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Creatine Supplementation and Bone Mass

This study has been completed.
Sponsor:
ClinicalTrials.gov Identifier:
NCT01163370
First Posted: July 15, 2010
Last Update Posted: November 10, 2011
The safety and scientific validity of this study is the responsibility of the study sponsor and investigators. Listing a study does not mean it has been evaluated by the U.S. Federal Government. Read our disclaimer for details.
Information provided by (Responsible Party):
Bruno Gualano, University of Sao Paulo
  Purpose
Resistance training as well as creatine supplementation may increase bone mass. Therefore, the investigators speculate that resistance training combined with creatine supplementation would promote additive benefits on bone mass in elderly women with osteopenia and osteoporosis.

Condition Intervention
Osteopenia Osteoporosis Dietary Supplement: creatine supplementation Other: exercise training Other: placebo (dextrose)

Study Type: Interventional
Study Design: Allocation: Randomized
Intervention Model: Parallel Assignment
Masking: Double (Participant, Investigator)
Primary Purpose: Treatment

Resource links provided by NLM:


Further study details as provided by Bruno Gualano, University of Sao Paulo:

Primary Outcome Measures:
  • bone mineral density [ Time Frame: six months ]

Secondary Outcome Measures:
  • cognition [ Time Frame: six months ]
  • physical capacity [ Time Frame: six months ]
    including muscle strength, balance and muscle function


Enrollment: 60
Study Start Date: July 2010
Study Completion Date: August 2011
Primary Completion Date: August 2011 (Final data collection date for primary outcome measure)
Arms Assigned Interventions
Placebo Comparator: control and exercise
this is trained and receives placebo
Other: exercise training
resistance training twice a week for 24 weeks
Other: placebo (dextrose)
20g/d for 7 days followed by 5g/d for 23 weeks
Experimental: creatine
this is non-exercise trained and receives creatine supplementation
Dietary Supplement: creatine supplementation
20g/d for 7 days followed by 5g/d for 23 weeks
Experimental: exercise and creatine
this is exercised trained and receives creatine supplementation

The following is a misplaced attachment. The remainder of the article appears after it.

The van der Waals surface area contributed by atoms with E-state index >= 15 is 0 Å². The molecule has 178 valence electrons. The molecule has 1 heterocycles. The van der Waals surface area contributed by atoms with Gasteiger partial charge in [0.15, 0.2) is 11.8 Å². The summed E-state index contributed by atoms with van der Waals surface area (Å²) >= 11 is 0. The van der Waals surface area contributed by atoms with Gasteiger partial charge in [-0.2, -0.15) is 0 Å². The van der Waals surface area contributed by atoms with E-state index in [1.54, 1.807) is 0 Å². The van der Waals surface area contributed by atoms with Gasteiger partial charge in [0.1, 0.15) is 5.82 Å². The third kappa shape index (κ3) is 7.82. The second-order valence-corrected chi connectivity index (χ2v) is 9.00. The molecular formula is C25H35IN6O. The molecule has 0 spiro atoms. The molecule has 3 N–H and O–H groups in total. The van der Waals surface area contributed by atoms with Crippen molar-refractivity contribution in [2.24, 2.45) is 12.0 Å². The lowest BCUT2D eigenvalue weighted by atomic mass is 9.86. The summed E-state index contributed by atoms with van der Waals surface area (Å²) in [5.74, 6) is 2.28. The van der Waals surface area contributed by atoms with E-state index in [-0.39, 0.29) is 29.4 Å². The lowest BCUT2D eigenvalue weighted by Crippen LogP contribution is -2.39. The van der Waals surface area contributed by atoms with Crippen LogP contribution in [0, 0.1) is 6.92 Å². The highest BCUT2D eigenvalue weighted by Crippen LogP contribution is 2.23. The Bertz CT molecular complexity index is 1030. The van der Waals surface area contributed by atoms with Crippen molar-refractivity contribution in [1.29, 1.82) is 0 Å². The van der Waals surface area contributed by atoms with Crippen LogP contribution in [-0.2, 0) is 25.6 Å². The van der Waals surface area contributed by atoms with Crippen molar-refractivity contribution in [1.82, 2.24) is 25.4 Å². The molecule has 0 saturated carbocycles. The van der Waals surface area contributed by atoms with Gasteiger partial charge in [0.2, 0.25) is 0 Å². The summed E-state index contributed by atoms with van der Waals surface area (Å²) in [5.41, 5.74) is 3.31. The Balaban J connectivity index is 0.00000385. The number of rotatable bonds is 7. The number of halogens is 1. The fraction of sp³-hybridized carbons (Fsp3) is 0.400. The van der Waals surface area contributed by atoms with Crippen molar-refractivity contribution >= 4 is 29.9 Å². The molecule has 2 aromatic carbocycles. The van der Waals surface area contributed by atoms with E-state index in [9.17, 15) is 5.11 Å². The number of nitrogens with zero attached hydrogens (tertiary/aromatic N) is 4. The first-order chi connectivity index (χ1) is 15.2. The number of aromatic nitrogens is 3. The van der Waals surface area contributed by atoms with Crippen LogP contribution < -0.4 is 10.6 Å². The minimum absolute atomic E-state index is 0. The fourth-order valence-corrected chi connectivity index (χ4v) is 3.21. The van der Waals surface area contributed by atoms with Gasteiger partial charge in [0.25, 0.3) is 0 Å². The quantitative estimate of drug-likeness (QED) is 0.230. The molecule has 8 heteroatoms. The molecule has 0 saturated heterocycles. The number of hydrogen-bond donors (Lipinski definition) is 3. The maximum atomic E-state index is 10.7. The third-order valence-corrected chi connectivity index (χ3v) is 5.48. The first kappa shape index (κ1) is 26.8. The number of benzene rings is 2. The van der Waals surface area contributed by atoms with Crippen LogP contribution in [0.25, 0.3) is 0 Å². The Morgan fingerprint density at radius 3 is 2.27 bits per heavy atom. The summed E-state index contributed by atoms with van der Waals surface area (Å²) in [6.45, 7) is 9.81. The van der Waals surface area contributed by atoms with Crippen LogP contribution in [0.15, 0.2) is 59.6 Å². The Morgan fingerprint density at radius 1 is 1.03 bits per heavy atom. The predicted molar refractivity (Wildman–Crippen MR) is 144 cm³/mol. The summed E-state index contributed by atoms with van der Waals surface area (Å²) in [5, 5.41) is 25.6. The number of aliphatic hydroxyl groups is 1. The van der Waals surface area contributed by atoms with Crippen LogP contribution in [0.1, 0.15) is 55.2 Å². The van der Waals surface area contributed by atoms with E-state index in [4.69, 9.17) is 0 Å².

Dietary Supplement: creatine supplementation
20g/d for 7 days followed by 5g/d for 23 weeks
Other: exercise training
resistance training twice a week for 24 weeks
Placebo Comparator: placebo
this only receives placebo (dextrose)
Other: placebo (dextrose)
20g/d for 7 days followed by 5g/d for 23 weeks

  Eligibility

Information from the National Library of Medicine

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Ages Eligible for Study:   60 Years and older   (Adult, Senior)
Sexes Eligible for Study:   Female
Accepts Healthy Volunteers:   No
Criteria

Inclusion Criteria:

  • osteopenia and osteoporosis
  • women older than 60 years old

Exclusion Criteria:

  • cardiovascular diseases or muscular disturbances precluding exercise training
  • drugs affecting bone metabolism
  Contacts and Locations
Information from the National Library of Medicine

To learn more about this study, you or your doctor may contact the study research staff using the contact information provided by the sponsor.

Please refer to this study by its ClinicalTrials.gov identifier (NCT number): NCT01163370


Locations
Brazil
School of Medicine - Division of Rheumatology
Sao Paulo, Brazil, 01246-903
Sponsors and Collaborators
University of Sao Paulo
Investigators
Principal Investigator: Rosa MR Pereira, PhD University of Sao Paulo
Principal Investigator: Bruno Gualano, PhD University of Sao Paulo
  More Information

Responsible Party: Bruno Gualano, Professor, University of Sao Paulo
ClinicalTrials.gov Identifier: NCT01163370     History of Changes
Other Study ID Numbers: creatine and bone
First Submitted: July 14, 2010
First Posted: July 15, 2010
Last Update Posted: November 10, 2011
Last Verified: November 2011

Keywords provided by Bruno Gualano, University of Sao Paulo:
creatine supplementation
resistance training
osteopenia
osteoporosis
bone mineral density

Additional relevant MeSH terms:
Osteoporosis
Bone Diseases, Metabolic
Bone Diseases
Musculoskeletal Diseases
Metabolic Diseases